[ more ]

0002027
Arthralgia
Joint pain
0002829
Elevated erythrocyte sedimentation rate
High ESR
0003565
Gastrointestinal hemorrhage
Gastrointestinal bleeding
0002239
Hepatomegaly
Enlarged liver
0002240
Increased circulating IgA level
0003261
Lymphadenopathy
Swollen lymph nodes
0002716
Myalgia
Muscle ache
Muscle pain

[ more ]

0003326
Recurrent fever
Intermittent fever
Increased body temperature, episodic
Episodic fever

[ more ]

0001954
30%-79% of people have these symptoms
Arthritis
Joint inflammation
0001369
Diarrhea
Watery stool
0002014
Migraine
Intermittent migraine headaches
Migraine headache
Migraine headaches

[ more ]

0002076
Papule
0200034
Recurrent aphthous stomatitis
Recurrent canker sores
0011107
Urticaria
Hives
0001025
Vasculitis
Inflammation of blood vessel
0002633
5%-29% of people have these symptoms
Acrocyanosis
Persistent blue color of hands, feet, or parts of face
0001063
Ataxia
0001251
Erythema
0010783
Global developmental delay
0001263
Growth delay
Delayed growth
Growth deficiency
Growth failure
Growth retardation
Poor growth
Retarded growth

[ more ]

0001510
Intestinal obstruction
Bowel obstruction
Intestinal blockage

[ more ]

0005214
Limitation of joint mobility
Decreased joint mobility
Decreased mobility of joints
Limited joint mobility
Limited joint motion

[ more ]

0001376
Peritonitis
0002586
Purpura
Red or purple spots on the skin
0000979
Rod-cone dystrophy
0000510
Seizure
0001250
1%-4% of people have these symptoms
Chills
0025143
Chronic diarrhea
0002028
Chronic oral candidiasis
Chronic oral thrush
0009098
Elevated urine mevalonic acid
0032638
Febrile seizure (within the age range of 3 months to 6 years)
Fever induced seizures
0002373
Headache
Headaches
0002315
Hepatosplenomegaly
Enlarged liver and spleen
0001433
Increased circulating IgD level
0410246
Infantile onset
Onset in first year of life
Onset in infancy

[ more ]

0003593
Lymphadenitis
Inflammation of the lymph nodes
0002840
Molluscum contagiosum
0032163
Oral ulcer
Mouth ulcer
0000155
Renal angiomyolipoma
0006772
Serositis
0045073
Skin rash
0000988
Splenomegaly
Increased spleen size
0001744
Vomiting
Throwing up
0002013
Percent of people who have these symptoms is not available through HPO
Autosomal recessive inheritance
0000007
Leukocytosis
Elevated white blood count
High white blood count
Increased blood leukocyte number

[ more ]

0001974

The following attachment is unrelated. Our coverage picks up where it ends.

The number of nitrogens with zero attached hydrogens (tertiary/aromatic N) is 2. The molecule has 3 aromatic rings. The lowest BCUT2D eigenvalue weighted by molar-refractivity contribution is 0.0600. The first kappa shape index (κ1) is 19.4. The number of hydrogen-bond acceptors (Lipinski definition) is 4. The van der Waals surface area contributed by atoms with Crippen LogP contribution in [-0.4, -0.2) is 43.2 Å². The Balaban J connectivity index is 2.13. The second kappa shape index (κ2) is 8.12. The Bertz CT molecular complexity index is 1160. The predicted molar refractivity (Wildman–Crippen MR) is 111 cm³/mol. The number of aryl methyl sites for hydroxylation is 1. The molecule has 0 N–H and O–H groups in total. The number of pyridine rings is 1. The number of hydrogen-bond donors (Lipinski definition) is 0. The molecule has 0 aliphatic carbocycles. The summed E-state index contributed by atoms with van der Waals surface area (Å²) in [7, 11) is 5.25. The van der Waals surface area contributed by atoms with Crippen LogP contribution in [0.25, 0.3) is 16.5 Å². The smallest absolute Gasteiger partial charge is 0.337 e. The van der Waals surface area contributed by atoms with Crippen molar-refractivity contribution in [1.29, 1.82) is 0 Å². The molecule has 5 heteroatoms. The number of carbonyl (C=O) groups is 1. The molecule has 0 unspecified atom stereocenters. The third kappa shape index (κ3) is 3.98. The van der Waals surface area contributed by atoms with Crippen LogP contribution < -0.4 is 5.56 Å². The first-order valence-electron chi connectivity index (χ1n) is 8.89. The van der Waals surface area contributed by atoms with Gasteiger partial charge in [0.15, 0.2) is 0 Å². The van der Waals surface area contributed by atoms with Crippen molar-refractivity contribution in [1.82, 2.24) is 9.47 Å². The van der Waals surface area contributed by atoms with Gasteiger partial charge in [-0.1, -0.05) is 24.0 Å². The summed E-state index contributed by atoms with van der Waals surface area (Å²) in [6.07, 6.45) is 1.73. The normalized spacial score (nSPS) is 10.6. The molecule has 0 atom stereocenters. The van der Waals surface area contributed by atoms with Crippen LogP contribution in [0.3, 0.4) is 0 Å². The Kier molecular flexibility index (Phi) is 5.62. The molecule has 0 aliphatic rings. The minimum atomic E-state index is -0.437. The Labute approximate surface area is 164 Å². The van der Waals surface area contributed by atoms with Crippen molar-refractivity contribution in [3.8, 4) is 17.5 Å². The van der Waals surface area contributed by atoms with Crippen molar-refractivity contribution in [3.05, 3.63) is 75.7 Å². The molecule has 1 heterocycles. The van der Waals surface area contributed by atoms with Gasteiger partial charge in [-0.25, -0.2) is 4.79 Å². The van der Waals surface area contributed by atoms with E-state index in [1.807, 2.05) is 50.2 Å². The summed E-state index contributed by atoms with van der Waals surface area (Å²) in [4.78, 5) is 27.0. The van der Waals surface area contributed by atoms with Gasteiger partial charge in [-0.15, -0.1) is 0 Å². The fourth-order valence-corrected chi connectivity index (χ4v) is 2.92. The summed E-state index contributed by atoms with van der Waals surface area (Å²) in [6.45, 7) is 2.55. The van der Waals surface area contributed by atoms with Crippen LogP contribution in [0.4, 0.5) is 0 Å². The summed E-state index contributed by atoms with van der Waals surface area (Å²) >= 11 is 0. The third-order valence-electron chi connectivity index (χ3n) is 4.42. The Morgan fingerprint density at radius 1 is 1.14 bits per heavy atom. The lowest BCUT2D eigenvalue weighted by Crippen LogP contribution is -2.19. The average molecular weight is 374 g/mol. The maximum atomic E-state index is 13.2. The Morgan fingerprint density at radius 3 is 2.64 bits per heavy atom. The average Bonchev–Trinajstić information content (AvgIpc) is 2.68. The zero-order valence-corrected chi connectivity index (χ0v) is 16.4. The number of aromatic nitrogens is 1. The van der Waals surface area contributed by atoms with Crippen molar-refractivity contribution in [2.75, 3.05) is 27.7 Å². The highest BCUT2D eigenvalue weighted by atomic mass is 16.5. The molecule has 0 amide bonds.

Neutrophilia
Increased blood neutrophil counts
0011897
Nyctalopia
Night blindness
Night-blindness
Poor night vision

[ more ]

0000662
Optic disc pallor
0000543
Vertigo
Dizzy spell
0002321

Cause

Hyper IgD syndrome is caused by mutations in the gene MVK which encodes the enzyme mevalonate kinase. The mutations lead to a partial deficiency of the enzyme mevalonate kinase.[3][5] This enzyme converts a substance called mevalonic acid into mevalonate-5-phosphate. This conversion is the second step in a pathway that makes cholesterol. The cholesterol is later converted into steroid hormones and bile acids. Steroid hormones are needed for normal development and reproduction, and bile acids are used to digest fats. The enzyme also helps to produce other substances that are necessary for certain cellular functions, such as cell growth, cell maturation (differentiation), formation of the cell's structural framework (the cytoskeleton), gene activity (expression), and protein production and modification. A role for this pathway in inflammation is still not completely understood, but it is known that the mevalonate pathway produces cholesterol, and also some compounds which are necessary for the proper interaction and function of these proteins.[6]

Treatment

The mainstay of the treatment of hyper IgD is anakinra, but not all patients show a complete response. Usually five to seven daily injections are sufficient to prevent an early relapse. Anakinra can also be used to prevent vaccine-induced attacks in patients that need immunizations.[6]

In 2015, a group of experts from different countries proposed recommendations for the management of several anti-inflammatory diseases including hyper IgD syndrome. Recommendations include:[7]

  • NSAIDs may provide symptom relief during inflammatory attacks
  • Short-term glucocorticoids, with or without NSAIDs, may be effective for alleviating inflammatory attacks
  • Short-term IL-1 blocking agents (anakinra or canakinumab) may be effective for ending inflammatory attacks and should be considered to limit or prevent steroid side effects or as a maintenance therapy
  • If one IL-1-blocking agent at an adequate dose is ineffective or not well tolerated, a switch to another IL-1-blocking agent or another biological agent (including TNF-α blockers (etanercept (Enbrel), rituximab, o infliximab) or IL-6 blockade (tocilizumab) should be considered.
  • If TNF-α blocker is ineffective or intolerable, a switch to another biological agent (including an IL-1or IL-6-blocking agent) should be considered.

In selected cases with severe disease that does not improve, and poor quality of life, referral to a specialist center for consideration of allogeneic hematopoietic stem cell transplantation is recommended.[7]